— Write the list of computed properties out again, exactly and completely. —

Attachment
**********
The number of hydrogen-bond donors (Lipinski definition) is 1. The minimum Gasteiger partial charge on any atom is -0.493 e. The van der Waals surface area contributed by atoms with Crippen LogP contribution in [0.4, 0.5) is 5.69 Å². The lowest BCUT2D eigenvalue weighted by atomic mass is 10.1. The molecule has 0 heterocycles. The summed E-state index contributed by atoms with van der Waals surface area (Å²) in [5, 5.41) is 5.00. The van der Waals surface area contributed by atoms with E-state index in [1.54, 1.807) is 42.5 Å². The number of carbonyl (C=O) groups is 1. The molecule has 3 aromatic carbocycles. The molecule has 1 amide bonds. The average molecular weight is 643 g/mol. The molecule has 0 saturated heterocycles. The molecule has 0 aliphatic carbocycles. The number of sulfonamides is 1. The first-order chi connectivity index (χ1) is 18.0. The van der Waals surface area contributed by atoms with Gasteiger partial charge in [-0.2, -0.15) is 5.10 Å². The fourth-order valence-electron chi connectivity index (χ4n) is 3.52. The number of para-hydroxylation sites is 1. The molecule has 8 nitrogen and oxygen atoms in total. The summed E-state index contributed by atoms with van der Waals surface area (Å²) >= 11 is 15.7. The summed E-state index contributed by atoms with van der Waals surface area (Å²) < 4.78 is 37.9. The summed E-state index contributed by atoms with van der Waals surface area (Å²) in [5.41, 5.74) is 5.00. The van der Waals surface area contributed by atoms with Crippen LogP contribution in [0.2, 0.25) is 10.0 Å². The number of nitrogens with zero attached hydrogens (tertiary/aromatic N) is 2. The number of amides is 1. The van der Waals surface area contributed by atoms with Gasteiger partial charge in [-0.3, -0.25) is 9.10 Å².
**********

The number of hydrogen-bond donors (Lipinski definition) is 1. The minimum Gasteiger partial charge on any atom is -0.493 e. The van der Waals surface area contributed by atoms with Crippen LogP contribution in [0.4, 0.5) is 5.69 Å². The lowest BCUT2D eigenvalue weighted by atomic mass is 10.1. The molecule has 0 heterocycles. The summed E-state index contributed by atoms with van der Waals surface area (Å²) in [5, 5.41) is 5.00. The van der Waals surface area contributed by atoms with E-state index in [1.54, 1.807) is 42.5 Å². The number of carbonyl (C=O) groups is 1. The molecule has 3 aromatic carbocycles. The molecule has 1 amide bonds. The average molecular weight is 643 g/mol. The molecule has 0 saturated heterocycles. The molecule has 0 aliphatic carbocycles. The number of sulfonamides is 1. The first-order chi connectivity index (χ1) is 18.0. The van der Waals surface area contributed by atoms with Gasteiger partial charge in [-0.2, -0.15) is 5.10 Å². The fourth-order valence-electron chi connectivity index (χ4n) is 3.52. The number of para-hydroxylation sites is 1. The molecule has 8 nitrogen and oxygen atoms in total. The summed E-state index contributed by atoms with van der Waals surface area (Å²) >= 11 is 15.7. The summed E-state index contributed by atoms with van der Waals surface area (Å²) < 4.78 is 37.9. The summed E-state index contributed by atoms with van der Waals surface area (Å²) in [5.41, 5.74) is 5.00. The van der Waals surface area contributed by atoms with Crippen LogP contribution in [0.2, 0.25) is 10.0 Å². The number of nitrogens with zero attached hydrogens (tertiary/aromatic N) is 2. The number of amides is 1. The van der Waals surface area contributed by atoms with Gasteiger partial charge in [-0.3, -0.25) is 9.10 Å².